A total of 126 children were recruited; 22 enuretics aged 6–9 years and their matched controls (Group1) and 41 enuretics aged 10–16 years and their matched controls (Group 2). SE scores were similar between the enuretic and controls in Group 1, whereas in Group 2, enuretics had significantly lower scores (P < 0.05) in ‘body image’, ‘relationship with others’ and total SE scores. This difference was more pronounced among girls, adolescents and those who wet more than 10/14 nights.  The SE of Malaysian children with monosymptomatic NE aged 10 years and above is significantly lower than their peers. This effect is seen particularly among girls, adolescents and those with frequent wetting.

In the light of these findings, the ‘wait and see’ approach by the Malaysian medical profession is no longer appropriate. Treatment should begin before the age of 10 years.

The Enuresis Treatment Center, a bedwetting clinic, has been helping children, teenagers and adults since 1975.  The staff has never taken a wait and see approach to bed wetting problems.  They are very results oriented.  Waiting to outgrow bed wetting is the worse advice a medical professional can give to a child or a teenager.

Their website has a great deal of information regarding bed wetting and the sleep connection.  Deep sleep can produces symptom of nighttime wetting.  Please visit  www.nobedwetting.com

Bedwetting and Bipolar Disorder In Children Another Myth From The Mental Health Community

USA Today, in it’s December 11, 2012 article, “Parents of bipolar kids face hard questions” reports that Dr. Dimitri Papolos, child psychiatrist, reports in his book  The Bipolar Child, that bedwetting is a symptom of bipolar disorder.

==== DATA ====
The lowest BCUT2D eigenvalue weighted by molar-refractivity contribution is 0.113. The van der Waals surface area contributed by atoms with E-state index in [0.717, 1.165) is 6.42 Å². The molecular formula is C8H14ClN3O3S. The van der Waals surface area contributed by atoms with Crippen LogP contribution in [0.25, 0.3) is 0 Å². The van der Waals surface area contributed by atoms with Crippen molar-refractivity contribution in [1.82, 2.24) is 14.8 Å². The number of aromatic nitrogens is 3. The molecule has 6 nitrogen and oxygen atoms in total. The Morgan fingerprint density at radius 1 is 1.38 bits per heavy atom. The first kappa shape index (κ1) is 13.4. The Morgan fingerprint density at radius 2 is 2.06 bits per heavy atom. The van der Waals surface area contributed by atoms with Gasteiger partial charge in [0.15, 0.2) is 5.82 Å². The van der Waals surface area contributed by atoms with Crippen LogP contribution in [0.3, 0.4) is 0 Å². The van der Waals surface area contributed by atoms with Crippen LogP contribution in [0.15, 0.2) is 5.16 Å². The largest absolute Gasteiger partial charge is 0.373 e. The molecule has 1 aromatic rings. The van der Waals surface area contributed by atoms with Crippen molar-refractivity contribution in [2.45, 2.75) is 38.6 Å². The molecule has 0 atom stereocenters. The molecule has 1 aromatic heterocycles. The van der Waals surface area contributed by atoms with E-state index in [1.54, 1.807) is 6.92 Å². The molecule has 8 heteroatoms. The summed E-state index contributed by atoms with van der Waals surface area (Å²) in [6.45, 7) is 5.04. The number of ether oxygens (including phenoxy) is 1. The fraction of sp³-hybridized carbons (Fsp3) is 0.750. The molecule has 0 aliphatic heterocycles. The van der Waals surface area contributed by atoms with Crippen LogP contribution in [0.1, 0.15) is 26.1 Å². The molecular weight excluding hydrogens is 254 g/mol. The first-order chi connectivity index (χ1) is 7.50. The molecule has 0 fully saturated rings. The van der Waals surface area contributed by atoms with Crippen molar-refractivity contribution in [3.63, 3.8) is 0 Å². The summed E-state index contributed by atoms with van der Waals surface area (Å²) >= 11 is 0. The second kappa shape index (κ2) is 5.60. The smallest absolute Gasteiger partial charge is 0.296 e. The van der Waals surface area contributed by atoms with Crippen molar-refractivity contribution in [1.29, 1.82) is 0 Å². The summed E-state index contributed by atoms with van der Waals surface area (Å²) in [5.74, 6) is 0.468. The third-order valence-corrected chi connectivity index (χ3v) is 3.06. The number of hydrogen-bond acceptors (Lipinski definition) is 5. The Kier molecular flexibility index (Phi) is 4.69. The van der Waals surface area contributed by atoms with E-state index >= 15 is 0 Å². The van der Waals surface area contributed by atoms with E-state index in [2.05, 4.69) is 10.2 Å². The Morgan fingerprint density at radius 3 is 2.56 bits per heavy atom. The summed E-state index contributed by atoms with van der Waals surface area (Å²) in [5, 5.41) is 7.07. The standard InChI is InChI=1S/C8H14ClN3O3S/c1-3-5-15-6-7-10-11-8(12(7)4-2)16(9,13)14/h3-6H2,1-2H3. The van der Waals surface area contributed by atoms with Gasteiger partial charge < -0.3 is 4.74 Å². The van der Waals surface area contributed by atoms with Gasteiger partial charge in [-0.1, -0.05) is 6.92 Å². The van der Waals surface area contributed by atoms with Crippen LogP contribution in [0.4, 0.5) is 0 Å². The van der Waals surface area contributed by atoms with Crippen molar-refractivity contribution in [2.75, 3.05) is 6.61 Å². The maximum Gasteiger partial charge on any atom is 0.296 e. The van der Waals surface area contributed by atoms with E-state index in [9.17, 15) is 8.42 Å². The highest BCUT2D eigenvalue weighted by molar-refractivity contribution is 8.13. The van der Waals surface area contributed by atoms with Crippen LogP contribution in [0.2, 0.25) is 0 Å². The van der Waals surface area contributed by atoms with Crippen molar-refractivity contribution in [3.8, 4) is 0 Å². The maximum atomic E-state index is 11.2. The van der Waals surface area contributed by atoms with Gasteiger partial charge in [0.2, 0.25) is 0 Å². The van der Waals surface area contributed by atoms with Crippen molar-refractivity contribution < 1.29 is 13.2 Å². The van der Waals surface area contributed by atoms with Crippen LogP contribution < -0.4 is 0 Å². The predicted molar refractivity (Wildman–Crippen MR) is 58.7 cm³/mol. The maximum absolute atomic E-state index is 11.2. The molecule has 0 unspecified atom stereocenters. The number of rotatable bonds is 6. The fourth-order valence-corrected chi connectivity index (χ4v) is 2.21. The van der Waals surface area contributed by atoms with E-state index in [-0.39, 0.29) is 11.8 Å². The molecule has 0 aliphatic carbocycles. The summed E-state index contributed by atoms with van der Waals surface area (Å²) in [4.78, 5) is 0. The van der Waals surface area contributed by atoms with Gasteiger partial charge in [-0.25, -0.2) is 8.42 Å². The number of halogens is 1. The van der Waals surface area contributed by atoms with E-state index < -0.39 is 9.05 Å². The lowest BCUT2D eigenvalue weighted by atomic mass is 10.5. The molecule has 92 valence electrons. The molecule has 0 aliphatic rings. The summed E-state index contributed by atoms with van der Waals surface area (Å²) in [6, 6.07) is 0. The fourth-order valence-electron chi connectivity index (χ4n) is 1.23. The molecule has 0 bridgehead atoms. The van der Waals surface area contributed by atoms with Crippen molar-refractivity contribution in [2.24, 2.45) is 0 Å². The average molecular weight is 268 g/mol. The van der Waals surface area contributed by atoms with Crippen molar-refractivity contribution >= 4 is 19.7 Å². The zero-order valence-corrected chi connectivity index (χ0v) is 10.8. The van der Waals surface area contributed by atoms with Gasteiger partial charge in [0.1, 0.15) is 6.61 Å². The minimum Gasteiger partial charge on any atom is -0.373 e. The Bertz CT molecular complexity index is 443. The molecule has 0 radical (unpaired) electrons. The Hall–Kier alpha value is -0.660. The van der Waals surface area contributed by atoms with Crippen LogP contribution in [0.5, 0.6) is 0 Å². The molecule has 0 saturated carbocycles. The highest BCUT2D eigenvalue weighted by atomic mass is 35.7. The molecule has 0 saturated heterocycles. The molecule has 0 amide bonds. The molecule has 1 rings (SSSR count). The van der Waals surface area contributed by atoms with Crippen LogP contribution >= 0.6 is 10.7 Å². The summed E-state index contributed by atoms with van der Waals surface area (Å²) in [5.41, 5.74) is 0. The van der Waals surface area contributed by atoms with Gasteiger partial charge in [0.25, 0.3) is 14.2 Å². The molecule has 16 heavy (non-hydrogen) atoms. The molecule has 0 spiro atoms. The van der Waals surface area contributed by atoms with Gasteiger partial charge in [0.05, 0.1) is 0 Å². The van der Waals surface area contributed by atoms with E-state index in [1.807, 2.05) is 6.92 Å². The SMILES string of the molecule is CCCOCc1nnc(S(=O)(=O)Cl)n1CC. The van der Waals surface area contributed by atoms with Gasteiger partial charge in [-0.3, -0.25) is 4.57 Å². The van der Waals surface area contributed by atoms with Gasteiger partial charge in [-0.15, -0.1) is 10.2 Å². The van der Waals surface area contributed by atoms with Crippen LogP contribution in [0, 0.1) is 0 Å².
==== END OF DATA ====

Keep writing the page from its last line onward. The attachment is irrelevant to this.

Dr. Papolos’ inaccurate assertion continues to perpetuate a major myth and misunderstanding about bed wetting, i.e. that it is the result of a psychological or psychiatric disorder.  That myth leads to inappropriate treatments for bed wetting that can damage the child and will fail to end the bed wetting.

 

Overwhelming clinical and research evidence points to bedwetting as an inherited deep sleep disorder that can lead to emotional and psychological symptoms; but is not the result of them.

 

Any mental health provider, child psychologist or child psychiatrist who equates bedwetting with bipolar disorder and treats accordingly is perpetuating this dangerous myth.  Additionally, they are misdiagnosing the bed wetting and dooming the child to further suffering from the disorder.

 

 

Author: Dr. Lyle Danuloff Ph.D. is a clinical psychologist and past President of the Michigan Psychological Association. Dr. Danuloff is an international expert in the field of enuresis. He is a consulting psychologist at The Enuresis Treatment Center, a Bed Wetting Center that treats children, teenagers and adults worldwide. https://www.nobedwetting.com

 

Excerpts from the book The Bipolar Child by Dimitri Papolos, M.D.

Diagnosing early-onset bipolar disorder is not just the responsibility of a doctor, but parents, friends and teachers.

  • Abrupt rapid cycling of mood throughout the day.  The child may be silly, goofy and giddy one moment, and the next, irritable, angry and/or aggressive.
  • Racing thoughts and rapid speech.
  • Periods of unusually elevated self-confidence, possibly with delusions of grandeur, such as believing one can fly.
  • Sleep disturbances (i.e., difficulty in going to sleep, difficulty getting up in the morning, frequent nightmares and terrors, bed-wetting, teeth-grinding).
  • Significant episodes of aggression in response to perceived threats, such as vicious cursing and explosive tantrums that can last for hours (15 minutes is typical for a normal tantrum).
  • Fears of death and dying, separation and abandonment. Perceiving even the most benign stimuli as threatening, even in familiar surroundings.
  • Difficulty in making transitions and handling disappointment, criticism, limit-setting and loss.
  • Extreme sweet cravings. An example:  Child likes candy vs. child eats an entire box of sugar.
  • Auditory hallucinations and delusions, vivid images that involve gore and blood.
  • Unusual display of sexuality for a child’s age group.  Example: A 3-year-old lifting her skirt up in class is one thing, but an 8-year-old doing the same is another. The older child should have learned to control impulses like that.
  • Other signs include poor frustration tolerance and frequent complaints of extreme boredom.

Entire article can be found in USA Today, December 11, 2012